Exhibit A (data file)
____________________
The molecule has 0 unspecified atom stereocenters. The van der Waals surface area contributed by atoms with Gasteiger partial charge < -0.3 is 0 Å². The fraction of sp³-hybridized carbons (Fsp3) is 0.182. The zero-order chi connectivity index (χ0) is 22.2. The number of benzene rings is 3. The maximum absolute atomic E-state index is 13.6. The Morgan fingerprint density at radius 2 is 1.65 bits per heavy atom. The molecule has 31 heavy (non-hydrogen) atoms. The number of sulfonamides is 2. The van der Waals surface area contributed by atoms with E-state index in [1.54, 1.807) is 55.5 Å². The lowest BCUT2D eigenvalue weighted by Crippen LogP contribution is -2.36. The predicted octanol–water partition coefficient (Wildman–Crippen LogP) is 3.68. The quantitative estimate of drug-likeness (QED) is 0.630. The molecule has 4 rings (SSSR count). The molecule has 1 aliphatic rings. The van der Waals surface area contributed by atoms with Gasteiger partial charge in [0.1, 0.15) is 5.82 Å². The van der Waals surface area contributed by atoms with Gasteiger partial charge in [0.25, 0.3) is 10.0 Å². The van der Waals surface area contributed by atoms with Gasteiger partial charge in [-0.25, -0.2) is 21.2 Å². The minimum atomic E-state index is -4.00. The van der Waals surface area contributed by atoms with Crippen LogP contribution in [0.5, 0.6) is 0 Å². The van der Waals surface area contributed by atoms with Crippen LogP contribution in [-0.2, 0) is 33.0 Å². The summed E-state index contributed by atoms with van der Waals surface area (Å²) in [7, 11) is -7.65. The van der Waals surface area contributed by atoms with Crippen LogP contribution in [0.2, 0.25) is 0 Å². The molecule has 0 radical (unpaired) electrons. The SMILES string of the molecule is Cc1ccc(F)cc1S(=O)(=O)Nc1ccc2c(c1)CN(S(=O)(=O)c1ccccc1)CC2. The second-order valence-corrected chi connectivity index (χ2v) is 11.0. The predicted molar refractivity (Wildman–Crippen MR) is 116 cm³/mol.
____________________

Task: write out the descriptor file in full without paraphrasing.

The molecule has 0 unspecified atom stereocenters. The van der Waals surface area contributed by atoms with Gasteiger partial charge < -0.3 is 0 Å². The fraction of sp³-hybridized carbons (Fsp3) is 0.182. The zero-order chi connectivity index (χ0) is 22.2. The number of benzene rings is 3. The maximum absolute atomic E-state index is 13.6. The Morgan fingerprint density at radius 2 is 1.65 bits per heavy atom. The molecule has 31 heavy (non-hydrogen) atoms. The number of sulfonamides is 2. The van der Waals surface area contributed by atoms with E-state index in [1.54, 1.807) is 55.5 Å². The lowest BCUT2D eigenvalue weighted by Crippen LogP contribution is -2.36. The predicted octanol–water partition coefficient (Wildman–Crippen LogP) is 3.68. The quantitative estimate of drug-likeness (QED) is 0.630. The molecule has 4 rings (SSSR count). The molecule has 1 aliphatic rings. The van der Waals surface area contributed by atoms with Gasteiger partial charge in [0.1, 0.15) is 5.82 Å². The van der Waals surface area contributed by atoms with Gasteiger partial charge in [0.25, 0.3) is 10.0 Å². The van der Waals surface area contributed by atoms with Gasteiger partial charge in [-0.25, -0.2) is 21.2 Å². The minimum atomic E-state index is -4.00. The van der Waals surface area contributed by atoms with Crippen LogP contribution in [0.5, 0.6) is 0 Å². The van der Waals surface area contributed by atoms with Crippen LogP contribution in [-0.2, 0) is 33.0 Å². The summed E-state index contributed by atoms with van der Waals surface area (Å²) in [7, 11) is -7.65. The van der Waals surface area contributed by atoms with Crippen LogP contribution in [0.2, 0.25) is 0 Å². The molecule has 0 radical (unpaired) electrons. The SMILES string of the molecule is Cc1ccc(F)cc1S(=O)(=O)Nc1ccc2c(c1)CN(S(=O)(=O)c1ccccc1)CC2. The second-order valence-corrected chi connectivity index (χ2v) is 11.0. The predicted molar refractivity (Wildman–Crippen MR) is 116 cm³/mol.